Pol Pot

Pol Pot : Anatomy of a Nightmare

by Philip Short
Pol Pot

Much of this book is spent charting the development of the Khmer Rouge, particularly in it’s relationship with Vietnamese Communism; it’s place in Khmer culture in general; and most intriguingly, how it was shaped by Cambodia’s tradition of Theravadan Buddhism.

Saloth Sar, who eventually took the name Pol Pot, was a rather poor student who used family connections in order to gain a coveted spot studying in Paris. It was there that he came into the circle of Cambodian leftist nationalist radicals who introduced him to Marxism. He comes off as a bit simplistic, and wasn’t particularly interested in the theoretical basis of Marxism; in fact he may not have even read any of his works.

When he returned from Paris he joined the Viet Minh fighting to rid Indochina of its French colonial overlords. After they were driven from Vietnam in 1954 he turned his attention to Cambodia itself and was eventually forced to flee into the forest to escape the secret police of Prince Sihanouk’s government. It was here in the jungles of Cambodia that the Khmer Rouge movement began.

Short argues that the jungle-based movement appealed to the central dichotomy in Khmer thought, that between srok (village) and brai (forest), as opposed to the Judeo-Christian’s notion of good and evil. Pol saw the cities as having a corrupting influence on Cambodian society and hoped that forcing people to take their turn at farming would reinvigorate the Khmer people. Once the Khmer Rouge took over, it was this influence that compelled Pol to empty the cities of their inhabitants in a chaotic drive into the country-side which resulted in millions of deaths.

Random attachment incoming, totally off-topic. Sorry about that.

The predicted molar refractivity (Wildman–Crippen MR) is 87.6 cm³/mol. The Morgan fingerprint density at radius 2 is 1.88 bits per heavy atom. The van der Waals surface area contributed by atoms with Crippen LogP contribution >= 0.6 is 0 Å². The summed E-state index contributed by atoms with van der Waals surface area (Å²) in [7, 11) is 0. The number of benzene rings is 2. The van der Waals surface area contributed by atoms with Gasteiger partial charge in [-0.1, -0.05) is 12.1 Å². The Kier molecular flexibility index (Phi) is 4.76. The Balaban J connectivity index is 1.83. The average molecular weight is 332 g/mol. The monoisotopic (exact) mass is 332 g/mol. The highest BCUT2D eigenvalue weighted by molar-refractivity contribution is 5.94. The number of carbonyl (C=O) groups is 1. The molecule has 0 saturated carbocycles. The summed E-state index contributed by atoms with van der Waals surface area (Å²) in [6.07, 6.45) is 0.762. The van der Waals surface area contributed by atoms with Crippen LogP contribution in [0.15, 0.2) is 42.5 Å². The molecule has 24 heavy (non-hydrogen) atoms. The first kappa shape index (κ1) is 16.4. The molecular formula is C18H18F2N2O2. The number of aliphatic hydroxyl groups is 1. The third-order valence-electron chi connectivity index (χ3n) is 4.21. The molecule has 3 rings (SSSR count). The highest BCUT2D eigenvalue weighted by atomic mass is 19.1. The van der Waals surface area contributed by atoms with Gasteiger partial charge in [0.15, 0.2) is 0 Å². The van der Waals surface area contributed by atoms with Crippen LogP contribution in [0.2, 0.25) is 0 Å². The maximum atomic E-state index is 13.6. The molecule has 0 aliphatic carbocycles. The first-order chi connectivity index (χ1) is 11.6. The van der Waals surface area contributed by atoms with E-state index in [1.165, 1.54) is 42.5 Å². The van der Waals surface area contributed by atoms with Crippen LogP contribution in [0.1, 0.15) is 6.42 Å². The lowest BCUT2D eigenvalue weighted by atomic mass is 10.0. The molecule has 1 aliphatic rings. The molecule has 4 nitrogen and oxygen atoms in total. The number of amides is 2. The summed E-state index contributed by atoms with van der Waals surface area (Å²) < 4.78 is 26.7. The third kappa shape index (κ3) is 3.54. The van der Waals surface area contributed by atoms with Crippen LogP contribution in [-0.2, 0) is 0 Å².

Perhaps Short’s most controversial thesis is that it was the particular branch of Buddhism and its exhortations to the negation of ego that resonated in such a tragic way with Communist notions of state planning and control.

“You see the ox, comrades. Admire him! He eats where we [tell] him to eat… When we tell him to pull the plough, he pulls it. He never thinks of his wife or his children.”

He went so far as to ban the use of money altogether, so that people became in actuality slaves of the state, dependent upon them for their very existence.

Some have criticized Short for in effect “blaming” the Cambodians for acquiescing to the tragedy, but this is simply not the point he is making. Buddhism simply colored the tragedy, it didn’t form it. I actually found this to be a rather compelling and challenge argument. People often lay the blame for genocidal tragedies at the foot of theistic mindsets; it was interesting to see how something as seemingly docile as Buddhism have a role in something so barbaric.

Despite pulling together as much information on Pol Pot as we’re ever likely to see, the source of his power remains as much of an enigma after reading the book as before. While Short relates Pol’s colleagues’ assertions that he was an engaging speaker, the remarks do little to allow the reader to gain a visceral feel for his persuasiveness.

There is a welter of one and two-syllable names that can be difficult to keep straight after a while, but it is a neccessary difficulty that has to be accepted in dealing with a book on Cambodia.

» Posted: Friday, August 12, 2005 | Comments (1) | Permanent Link